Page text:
Edited by Corien Prins, Colette Cuijpers, Peter L. Lindseth and Mônica Rosina
Chapter 16: Technology, democracy and institutional change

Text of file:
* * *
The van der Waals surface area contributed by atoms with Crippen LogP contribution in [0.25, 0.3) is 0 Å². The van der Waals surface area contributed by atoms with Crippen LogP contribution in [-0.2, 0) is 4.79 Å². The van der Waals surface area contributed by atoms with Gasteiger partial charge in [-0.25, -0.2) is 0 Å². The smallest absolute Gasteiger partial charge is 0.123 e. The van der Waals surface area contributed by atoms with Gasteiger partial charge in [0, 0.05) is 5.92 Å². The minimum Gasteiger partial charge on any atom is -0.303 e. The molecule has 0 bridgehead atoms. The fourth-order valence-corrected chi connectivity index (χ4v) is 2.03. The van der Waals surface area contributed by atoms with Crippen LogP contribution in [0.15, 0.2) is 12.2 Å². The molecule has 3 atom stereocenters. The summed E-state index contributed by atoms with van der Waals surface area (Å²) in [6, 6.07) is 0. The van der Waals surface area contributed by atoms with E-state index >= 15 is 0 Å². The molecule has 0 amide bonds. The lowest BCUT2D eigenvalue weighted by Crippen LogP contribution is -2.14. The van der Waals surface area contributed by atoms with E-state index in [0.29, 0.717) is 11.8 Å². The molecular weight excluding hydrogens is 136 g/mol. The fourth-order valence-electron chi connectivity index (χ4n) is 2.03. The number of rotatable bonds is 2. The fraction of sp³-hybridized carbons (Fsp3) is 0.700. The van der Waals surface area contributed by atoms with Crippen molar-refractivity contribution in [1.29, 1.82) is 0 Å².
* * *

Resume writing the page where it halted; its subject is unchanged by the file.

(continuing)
This volume is fundamentally about institutional change. The volume is not merely cautious in its overall assessment, but also cautionary, particularly as the contributors seek to understand the institution of democracy in relation to two social developments – digitalization and globalization – that are certainly disruptive but also potentially revolutionary. Regardless of how the most optimistic scholars and theorists conceptualize the new forms of transnational governance that seem to be emerging (particularly in the internet domain), the broader public may be experiencing these forms not as a new kind of democracy but as democracy’s negation – a kind of digital technocracy. The elites who populate the various fora of transnational governance – who occupy positions of power by virtue of participation in business, bureaucratic and technical networks – remain effectively immune from removal by any bottom-up collective political mobilization against them. This gives rise to a kind of political-cultural resistance that may contribute to the overall ‘stickiness’ of traditional forms of representative government on the national level in the face of the seeming functional demands posed by digitalization and globalization.
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